Devreesse on the fragments of Eusebius in the catena on Matthew

In his article on medieval Greek commentaries made up entirely of chains of quotations from the Fathers — catenas, as they are called today — Devreesse has some good material on each of the four gospels on Eusebius.  This is very relevant to the translation of the remains of Eusebius’ Gospel Questions and Solutions.  Here is the entry on Matthew’s gospel, run into English.  I have split the main paragraph so each item is separate.

Eusebius — Of the work περὶ διαφωνίας εὐγγελίων [on the differences in the gospels] composed by Eusebius, different catenas give us different extracts.  It was divided into two parts (Patrologia Graeca vol. 22, col. 879-1006).  The first part, relating to the genealogies [of Jesus] comprised two books; it was dedicated to Stephanus.  The second, one book only, concerning the disagreement of the evangelists on some texts of the Passion, was addressed to Marinus.

In Poussines [=Possinus], Cramer, and in manuscript Vatican gr. 1618 (on Matthew, 1:1-21) there are various citations which derive from questions 1, 2 and 3 of To Stephanus.  Those which Poussines gives have been reproduced, PG, 22, cols. 972-976, with two others.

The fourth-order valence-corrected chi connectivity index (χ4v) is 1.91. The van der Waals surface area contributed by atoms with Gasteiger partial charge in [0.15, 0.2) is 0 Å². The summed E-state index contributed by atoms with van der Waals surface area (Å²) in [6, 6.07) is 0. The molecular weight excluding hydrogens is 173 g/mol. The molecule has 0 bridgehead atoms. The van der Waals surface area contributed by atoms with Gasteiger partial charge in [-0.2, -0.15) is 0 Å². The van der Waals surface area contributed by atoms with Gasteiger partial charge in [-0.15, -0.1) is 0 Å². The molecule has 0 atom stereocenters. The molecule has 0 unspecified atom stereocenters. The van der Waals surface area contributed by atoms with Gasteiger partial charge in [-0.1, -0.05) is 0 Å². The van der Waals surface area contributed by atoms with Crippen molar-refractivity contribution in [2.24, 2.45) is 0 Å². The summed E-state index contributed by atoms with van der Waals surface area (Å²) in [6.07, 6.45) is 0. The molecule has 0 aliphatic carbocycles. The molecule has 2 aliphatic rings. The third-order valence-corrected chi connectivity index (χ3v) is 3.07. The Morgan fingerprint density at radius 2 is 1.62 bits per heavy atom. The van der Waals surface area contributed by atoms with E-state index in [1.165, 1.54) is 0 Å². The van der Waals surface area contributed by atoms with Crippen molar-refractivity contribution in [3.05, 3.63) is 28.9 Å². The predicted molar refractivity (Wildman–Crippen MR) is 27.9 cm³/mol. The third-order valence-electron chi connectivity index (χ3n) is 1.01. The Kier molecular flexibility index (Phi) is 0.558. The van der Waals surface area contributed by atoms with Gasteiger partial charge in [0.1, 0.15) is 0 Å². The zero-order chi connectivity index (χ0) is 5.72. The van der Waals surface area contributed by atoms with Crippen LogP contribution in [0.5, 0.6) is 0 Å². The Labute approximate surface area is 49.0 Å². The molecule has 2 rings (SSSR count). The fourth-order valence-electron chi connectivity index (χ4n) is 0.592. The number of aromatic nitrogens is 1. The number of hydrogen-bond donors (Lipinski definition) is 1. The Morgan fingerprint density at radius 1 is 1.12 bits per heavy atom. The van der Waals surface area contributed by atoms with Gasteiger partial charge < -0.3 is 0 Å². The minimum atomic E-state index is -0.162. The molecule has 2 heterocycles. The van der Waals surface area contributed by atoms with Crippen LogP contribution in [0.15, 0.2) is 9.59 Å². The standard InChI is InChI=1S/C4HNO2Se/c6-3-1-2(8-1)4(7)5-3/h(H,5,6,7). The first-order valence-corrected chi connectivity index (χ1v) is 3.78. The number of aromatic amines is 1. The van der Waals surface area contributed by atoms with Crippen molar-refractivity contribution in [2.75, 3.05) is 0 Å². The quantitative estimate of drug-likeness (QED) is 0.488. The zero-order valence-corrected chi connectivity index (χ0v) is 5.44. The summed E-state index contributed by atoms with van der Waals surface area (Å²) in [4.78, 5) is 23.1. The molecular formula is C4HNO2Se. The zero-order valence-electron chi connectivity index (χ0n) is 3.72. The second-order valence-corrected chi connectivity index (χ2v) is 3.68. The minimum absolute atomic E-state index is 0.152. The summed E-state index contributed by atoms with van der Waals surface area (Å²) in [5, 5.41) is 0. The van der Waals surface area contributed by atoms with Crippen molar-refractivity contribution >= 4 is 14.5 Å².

One fragment on the name of Jesus (1, 3-8b) placed sometimes in the mouth of Origen belongs in reality to Eusebius (cf. G. Mercati, Un supposto frammento di Origene, in Revue biblique 17, 1910, p. 76-79).

Sometimes the scholiast seems to have hesitated about the attribution to Eusebius (cf. Cramer, p. 12, 15).

As for the questions To Marinus, some fragments can be found in Cramer p. 251-256 which belong to this.

Some other citations can be met with in Cramer, p. 56 (Mt. 7:27), and 81 (Mt 10:34);  Pousinnes, p. 35 (Mt 3:3), and 145 (Mt 10:24-25).  Perhaps all this Eusebian material is analogous to some that was signalled in the Bodleian Library manuscript Laud 33, fol. 80b (Harnack-Preuschen, Geschichte, vol. 1, p.577). 

Zahn has published (Geschichte d. Neutestamentl. Kan. vol. 2, p. 915) another scholion of Eusebius on Matthew 16:9-20, from manuscript Moscow Holy Synod 139.

I need to get hold of the Mercati and Zahn articles.   It all reinforces the impression of fragments all over the place.  Any editor of this material will have a considerable job simply to assemble the raw materials!